I guess what I'm saying is that I'm not convinced that there really is a better way with IPv4 or IPv6. The main functional difference between stopping somebody at the firewall vs. the application -- no matter how you accomplish that, be it via IP blocks or authentication -- is that it's cheaper to stop connections before they're fully established, and perhaps more secure in case the application has vulnerabilities.
That said, the DOS problem is a very real one and is recognized by security people, because the process of starting up a TCP/IP session, even if you throw it away shortly thereafter, is actually somewhat expensive on the server end, when you're doing it hundreds of times a second.
Basically I think the security problem here is intrinsic in the requirements:
- Broad IP range bans are bad because you lose people, so you avoid broad IP range bans.
- Single IP range bans, and in fact almost anything based on IP, don't work, because people can easily change IPs (e.g., via proxies).
- Username bans don't work, because a new username can be quickly created at the application.
- For various reasons, we want the username creation process to be open.
I think that from the above, it becomes clear that we have conflicting goals: not wanting to block too many people vs. blocking the right person; blocking username creation to avoid spammers vs. not blocking legitimate new users, ...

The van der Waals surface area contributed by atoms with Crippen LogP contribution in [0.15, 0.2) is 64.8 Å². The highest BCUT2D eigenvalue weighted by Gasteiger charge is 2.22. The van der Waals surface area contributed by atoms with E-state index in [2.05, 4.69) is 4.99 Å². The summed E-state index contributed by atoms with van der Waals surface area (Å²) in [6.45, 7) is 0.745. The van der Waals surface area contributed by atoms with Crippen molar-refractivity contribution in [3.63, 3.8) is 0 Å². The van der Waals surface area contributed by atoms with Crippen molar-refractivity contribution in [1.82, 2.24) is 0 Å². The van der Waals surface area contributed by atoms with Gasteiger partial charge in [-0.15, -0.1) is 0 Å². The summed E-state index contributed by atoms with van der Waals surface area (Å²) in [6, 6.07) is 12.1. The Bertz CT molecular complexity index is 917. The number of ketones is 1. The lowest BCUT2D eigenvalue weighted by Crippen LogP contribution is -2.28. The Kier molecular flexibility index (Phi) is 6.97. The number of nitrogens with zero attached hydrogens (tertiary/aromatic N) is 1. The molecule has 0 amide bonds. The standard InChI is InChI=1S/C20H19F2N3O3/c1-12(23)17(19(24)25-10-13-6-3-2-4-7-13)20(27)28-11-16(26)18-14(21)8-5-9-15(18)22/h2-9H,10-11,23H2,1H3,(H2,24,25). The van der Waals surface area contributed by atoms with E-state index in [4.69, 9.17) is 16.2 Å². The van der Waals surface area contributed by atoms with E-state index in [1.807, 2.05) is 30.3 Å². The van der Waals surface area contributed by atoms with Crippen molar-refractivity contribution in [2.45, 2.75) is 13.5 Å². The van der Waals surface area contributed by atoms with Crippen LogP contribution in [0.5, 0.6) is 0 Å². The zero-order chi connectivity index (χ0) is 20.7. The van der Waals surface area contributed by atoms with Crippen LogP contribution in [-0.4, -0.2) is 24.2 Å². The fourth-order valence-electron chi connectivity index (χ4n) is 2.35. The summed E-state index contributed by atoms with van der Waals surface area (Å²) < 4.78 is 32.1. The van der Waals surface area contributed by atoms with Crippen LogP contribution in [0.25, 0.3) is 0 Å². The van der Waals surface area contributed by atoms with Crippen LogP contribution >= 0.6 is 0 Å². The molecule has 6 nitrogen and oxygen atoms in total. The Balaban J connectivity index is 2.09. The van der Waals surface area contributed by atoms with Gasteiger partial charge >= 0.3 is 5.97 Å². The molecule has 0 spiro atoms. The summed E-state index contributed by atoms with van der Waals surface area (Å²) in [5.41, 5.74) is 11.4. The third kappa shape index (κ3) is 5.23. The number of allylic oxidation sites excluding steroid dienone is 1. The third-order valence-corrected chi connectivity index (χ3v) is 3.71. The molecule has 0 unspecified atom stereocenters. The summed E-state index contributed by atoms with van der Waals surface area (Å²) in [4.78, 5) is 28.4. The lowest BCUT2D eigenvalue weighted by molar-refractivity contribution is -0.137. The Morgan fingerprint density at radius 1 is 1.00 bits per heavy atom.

What you would really need is some way to guarantee that a connection is coming from a very specific person
. Perhaps this could be accomplished with some kind of message signing, such that a packet says who it's from, and the contents are signed with that person's private key. You would only be able to read the message if you were able to access the person's public key. The key point (no pun intended) is that such keys would have to be uniquely identifiable with a single person
, as opposed to some generic password mechanism, and that such keys would have to be relatively difficult to acquire. Of course this idea has tons of problems with it, and would require a much more considerable rethinking of how the internet works than merely moving to IPv6.
All of the above said, yes, it really is too bad that it's so hard to uniquely identify people. :sigh: I guess that's just life, though, when you have a protocol that is basically anonymous and where things can come from anywhere, with unlimited levels of indirection via proxies etc.